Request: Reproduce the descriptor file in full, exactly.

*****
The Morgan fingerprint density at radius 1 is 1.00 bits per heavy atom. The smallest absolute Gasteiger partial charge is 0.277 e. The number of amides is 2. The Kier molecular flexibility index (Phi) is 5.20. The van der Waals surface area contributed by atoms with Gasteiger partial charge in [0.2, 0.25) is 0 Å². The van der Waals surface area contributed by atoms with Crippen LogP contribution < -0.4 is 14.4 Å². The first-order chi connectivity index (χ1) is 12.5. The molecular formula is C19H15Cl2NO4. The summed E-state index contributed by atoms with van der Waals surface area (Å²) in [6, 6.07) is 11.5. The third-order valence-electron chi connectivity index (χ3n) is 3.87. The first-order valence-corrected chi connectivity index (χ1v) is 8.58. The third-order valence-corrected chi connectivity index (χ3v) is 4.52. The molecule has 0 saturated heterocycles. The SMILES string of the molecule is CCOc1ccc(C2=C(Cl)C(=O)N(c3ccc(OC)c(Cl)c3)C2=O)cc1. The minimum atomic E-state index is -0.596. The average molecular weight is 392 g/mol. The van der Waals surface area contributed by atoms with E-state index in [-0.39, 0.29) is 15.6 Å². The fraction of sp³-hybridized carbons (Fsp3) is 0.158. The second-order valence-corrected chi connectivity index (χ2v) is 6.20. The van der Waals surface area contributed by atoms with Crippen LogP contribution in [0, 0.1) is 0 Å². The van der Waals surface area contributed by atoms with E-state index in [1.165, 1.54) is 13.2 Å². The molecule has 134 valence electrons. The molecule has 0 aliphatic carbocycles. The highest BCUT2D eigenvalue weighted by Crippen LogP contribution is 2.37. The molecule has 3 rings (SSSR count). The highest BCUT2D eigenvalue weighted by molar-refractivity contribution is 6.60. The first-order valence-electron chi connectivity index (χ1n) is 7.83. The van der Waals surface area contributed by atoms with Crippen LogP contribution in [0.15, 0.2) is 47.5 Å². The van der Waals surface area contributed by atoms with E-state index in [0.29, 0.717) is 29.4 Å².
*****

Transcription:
The Morgan fingerprint density at radius 1 is 1.00 bits per heavy atom. The smallest absolute Gasteiger partial charge is 0.277 e. The number of amides is 2. The Kier molecular flexibility index (Phi) is 5.20. The van der Waals surface area contributed by atoms with Gasteiger partial charge in [0.2, 0.25) is 0 Å². The van der Waals surface area contributed by atoms with Crippen LogP contribution < -0.4 is 14.4 Å². The first-order chi connectivity index (χ1) is 12.5. The molecular formula is C19H15Cl2NO4. The summed E-state index contributed by atoms with van der Waals surface area (Å²) in [6, 6.07) is 11.5. The third-order valence-electron chi connectivity index (χ3n) is 3.87. The first-order valence-corrected chi connectivity index (χ1v) is 8.58. The third-order valence-corrected chi connectivity index (χ3v) is 4.52. The molecule has 0 saturated heterocycles. The SMILES string of the molecule is CCOc1ccc(C2=C(Cl)C(=O)N(c3ccc(OC)c(Cl)c3)C2=O)cc1. The minimum atomic E-state index is -0.596. The average molecular weight is 392 g/mol. The van der Waals surface area contributed by atoms with E-state index in [-0.39, 0.29) is 15.6 Å². The fraction of sp³-hybridized carbons (Fsp3) is 0.158. The second-order valence-corrected chi connectivity index (χ2v) is 6.20. The van der Waals surface area contributed by atoms with Crippen LogP contribution in [0, 0.1) is 0 Å². The van der Waals surface area contributed by atoms with E-state index in [1.165, 1.54) is 13.2 Å². The molecule has 134 valence electrons. The molecule has 0 aliphatic carbocycles. The highest BCUT2D eigenvalue weighted by Crippen LogP contribution is 2.37. The molecule has 3 rings (SSSR count). The highest BCUT2D eigenvalue weighted by molar-refractivity contribution is 6.60. The first-order valence-electron chi connectivity index (χ1n) is 7.83. The van der Waals surface area contributed by atoms with Crippen LogP contribution in [0.15, 0.2) is 47.5 Å². The van der Waals surface area contributed by atoms with E-state index in [0.29, 0.717) is 29.4 Å².